Well, because we talk differently around here. And Southerners fully accept and take pride in our idioms. It’s how we recognize one another, like a not-so-secret handshake. Plus, Southern people relish being just a little bit different. It’s like Julia Sugarbaker said on “Designing Women”: “We’re proud of our crazy people. We don’t hide them up in the attic. We bring ’em right down to the living room and show ’em off.”
You’ll hear us talk, a lot. We are a chatty people. You might say we’re nosy or we tend to talk your ear off, but we’re just curious and want to know more about you so we can help you feel at home. “Where are you from? Where’s your mama’s family from? Oh, I know people/have relatives/once drove through there! Would you look at that, we have something in common. Why, we’re practically related! C’mon, let’s get a cool drink and talk about it.” That’s how Southerners network.
We talk slowly, too—some people might call it a drawl, but we just like to linger on our syllables and enjoy the musicality of language.
Our vocabulary, too, sets the rhythm and cadence of how Southerners speak. Here are a few terms you may not be familiar with; once you learn them, your stay in Atlanta might become a little more enjoyable:
Comings and Goings
Hey: A friendly greeting, as in “Hi!” Commonly pronounced “hay.”
Fixin’ to: Preparing to do something or go somewhere. “I’m fixin’ to head over to the general session. Want to come?”
Directly: An estimation of time, which can range from a few minutes to a few hours. “I’ll check over that report directly.”
Carry: To transport someone to another location, but not in your arms. “The shuttle bus is here; can we carry you back to your hotel?”
Mash the button: What you do in an elevator to go to another floor.
Cut on/off: To flip a switch to turn room lights on or off.
Bless your heart: Either a verbal pat on the back (though whoever’s saying it in that context will probably hug the recipient, too) or a subtle jibe. “Joe got lost on his way to the Masters Series session. He couldn’t find his way out of a flour sack, bless his heart.”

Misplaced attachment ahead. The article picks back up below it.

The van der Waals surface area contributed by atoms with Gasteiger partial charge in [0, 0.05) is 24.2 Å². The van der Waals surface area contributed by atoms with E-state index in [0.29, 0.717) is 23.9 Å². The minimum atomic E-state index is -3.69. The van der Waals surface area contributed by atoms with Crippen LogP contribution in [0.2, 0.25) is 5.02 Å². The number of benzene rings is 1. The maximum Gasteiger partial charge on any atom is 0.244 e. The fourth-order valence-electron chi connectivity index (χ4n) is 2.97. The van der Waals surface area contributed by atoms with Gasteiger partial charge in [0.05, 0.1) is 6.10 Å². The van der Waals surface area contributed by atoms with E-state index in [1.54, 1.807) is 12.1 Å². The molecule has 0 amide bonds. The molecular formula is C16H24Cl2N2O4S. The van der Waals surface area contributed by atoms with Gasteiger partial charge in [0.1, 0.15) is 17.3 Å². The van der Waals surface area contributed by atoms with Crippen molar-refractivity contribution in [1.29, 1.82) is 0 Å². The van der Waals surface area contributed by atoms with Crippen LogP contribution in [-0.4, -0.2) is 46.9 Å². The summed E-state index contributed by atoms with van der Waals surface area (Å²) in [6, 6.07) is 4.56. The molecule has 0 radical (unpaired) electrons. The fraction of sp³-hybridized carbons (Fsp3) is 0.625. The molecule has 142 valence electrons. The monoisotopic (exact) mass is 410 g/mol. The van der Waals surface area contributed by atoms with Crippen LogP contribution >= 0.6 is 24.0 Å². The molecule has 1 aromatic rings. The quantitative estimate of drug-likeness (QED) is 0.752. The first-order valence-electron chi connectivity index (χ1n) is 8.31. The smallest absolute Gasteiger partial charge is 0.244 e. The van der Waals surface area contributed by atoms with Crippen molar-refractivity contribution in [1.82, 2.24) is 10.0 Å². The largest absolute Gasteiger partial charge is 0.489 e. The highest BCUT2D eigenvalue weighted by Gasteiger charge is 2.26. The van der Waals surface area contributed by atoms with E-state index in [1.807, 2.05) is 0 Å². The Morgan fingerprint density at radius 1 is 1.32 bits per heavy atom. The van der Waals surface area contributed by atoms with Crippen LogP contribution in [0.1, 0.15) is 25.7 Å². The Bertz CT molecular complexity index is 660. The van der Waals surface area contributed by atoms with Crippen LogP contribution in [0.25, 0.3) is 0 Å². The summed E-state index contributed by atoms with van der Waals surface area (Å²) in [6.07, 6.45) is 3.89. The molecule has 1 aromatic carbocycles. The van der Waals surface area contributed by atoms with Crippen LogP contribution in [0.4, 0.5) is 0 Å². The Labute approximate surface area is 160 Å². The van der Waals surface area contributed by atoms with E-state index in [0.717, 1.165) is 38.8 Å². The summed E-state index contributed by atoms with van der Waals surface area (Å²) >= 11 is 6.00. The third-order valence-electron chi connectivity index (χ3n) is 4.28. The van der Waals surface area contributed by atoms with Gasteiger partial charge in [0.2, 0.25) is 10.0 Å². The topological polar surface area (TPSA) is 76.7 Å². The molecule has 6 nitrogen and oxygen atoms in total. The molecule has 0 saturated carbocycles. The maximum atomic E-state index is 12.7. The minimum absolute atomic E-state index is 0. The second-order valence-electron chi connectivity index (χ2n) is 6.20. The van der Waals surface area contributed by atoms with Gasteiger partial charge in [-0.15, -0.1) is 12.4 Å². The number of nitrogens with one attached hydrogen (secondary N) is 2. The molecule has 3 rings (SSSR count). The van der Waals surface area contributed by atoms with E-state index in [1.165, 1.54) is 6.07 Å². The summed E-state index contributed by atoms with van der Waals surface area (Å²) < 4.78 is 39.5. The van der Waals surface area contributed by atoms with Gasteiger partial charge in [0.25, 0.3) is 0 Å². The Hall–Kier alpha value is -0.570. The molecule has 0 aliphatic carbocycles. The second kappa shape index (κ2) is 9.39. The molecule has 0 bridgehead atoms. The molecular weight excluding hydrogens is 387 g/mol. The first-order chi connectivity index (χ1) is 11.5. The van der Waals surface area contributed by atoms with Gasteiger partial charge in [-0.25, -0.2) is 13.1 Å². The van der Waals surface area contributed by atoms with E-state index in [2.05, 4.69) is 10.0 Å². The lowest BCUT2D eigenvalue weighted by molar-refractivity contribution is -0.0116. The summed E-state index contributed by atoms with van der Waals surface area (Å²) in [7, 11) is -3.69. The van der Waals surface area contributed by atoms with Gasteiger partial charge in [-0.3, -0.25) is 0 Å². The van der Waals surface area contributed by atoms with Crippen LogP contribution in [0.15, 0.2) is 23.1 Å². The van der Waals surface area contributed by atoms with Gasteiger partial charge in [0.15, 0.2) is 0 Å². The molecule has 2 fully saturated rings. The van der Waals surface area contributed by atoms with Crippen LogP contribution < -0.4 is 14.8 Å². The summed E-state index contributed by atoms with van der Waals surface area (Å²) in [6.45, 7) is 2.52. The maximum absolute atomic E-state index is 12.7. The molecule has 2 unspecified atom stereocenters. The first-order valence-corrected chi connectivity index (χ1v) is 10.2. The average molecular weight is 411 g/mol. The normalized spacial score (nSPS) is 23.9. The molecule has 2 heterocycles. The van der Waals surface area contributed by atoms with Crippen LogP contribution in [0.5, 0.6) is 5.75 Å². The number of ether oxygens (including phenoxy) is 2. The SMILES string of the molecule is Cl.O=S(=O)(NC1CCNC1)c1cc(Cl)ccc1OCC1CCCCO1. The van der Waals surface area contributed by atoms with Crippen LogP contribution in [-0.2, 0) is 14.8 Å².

What ’n all: An excellent illustration of Southerners’ tendency to add emphasis by elongating a word—in this case, to emphasize “lots of little things.” “What ’n all did you pick up in the exhibit hall?”
Carry on: To vocalize discontent with a situation. “She was carrying on to the restaurant owner about her food being cold.”
Conniption fit: A display of anger and frustration that is usually “pitched.” “He pitched a conniption fit when he kept losing the Internet connection on his iPad.”
Losing my religion: You can’t talk about conniption fits in Atlanta without referencing this phrase, made famous by Georgia’s own band, R.E.M. To say someone is making you lose your religion is to say he has annoyed the ever-livin’ bejeezus out of you and you have just had it.
Hug your neck: An expression of gratitude, though it might sound a little threatening. “Thank you so much for carrying my suitcase. I could just hug your neck!”
Food and Drink
Grits: Ground-up corn cooked in water and served up like oatmeal or porridge, usually at breakfast but sometimes during dinner, too. An excellent conveyance for butter, cheese or shrimp.
Country ham: Salt-cured ham best eaten with a biscuit and a tall glass of sweet iced tea. You’ll probably wake up at 3 a.m. for a glass of water—it is quite salty—but this is about the best thing you could ever choose to eat.
Red-eye gravy: Pan sauce made from mixing black coffee and the drippings left from frying country ham, often served over grits and a biscuit. If you have a plate of this for breakfast, you won’t need to eat again until noon the next day.
Co-Cola: Common pronunciation of the soft drink Coca-Cola. And yes, around here it’s “soft drink,” not “pop” or “soda.” Also, you may be asked, “Would you like a Co-Cola?” And if you say yes, the follow-up query might be, “What kind?” Coca-Cola is such a ubiquitous drink around here that it essentially means “soft drink” to most people, just as “Kleenex” means “tissue.”
Supper/dinner: Supper is the evening meal, and dinner is what you eat around noon.
Meat and three: What you eat at dinner, or supper at a diner, where you have your choice of meat (fried chicken, country-fried steak, fried shrimp, fried catch of the day) plus your choice of a heavenly multitude of three side dishes—including vegetables of all sorts, macaroni and cheese, yeast rolls or biscuits, french fries and, more than likely, a congealed salad (which is fruit and Jell-O, but no one ever calls it that).
Source: Beth Mirza, senior editor for SHRM Online, was born and raised in southern Virginia.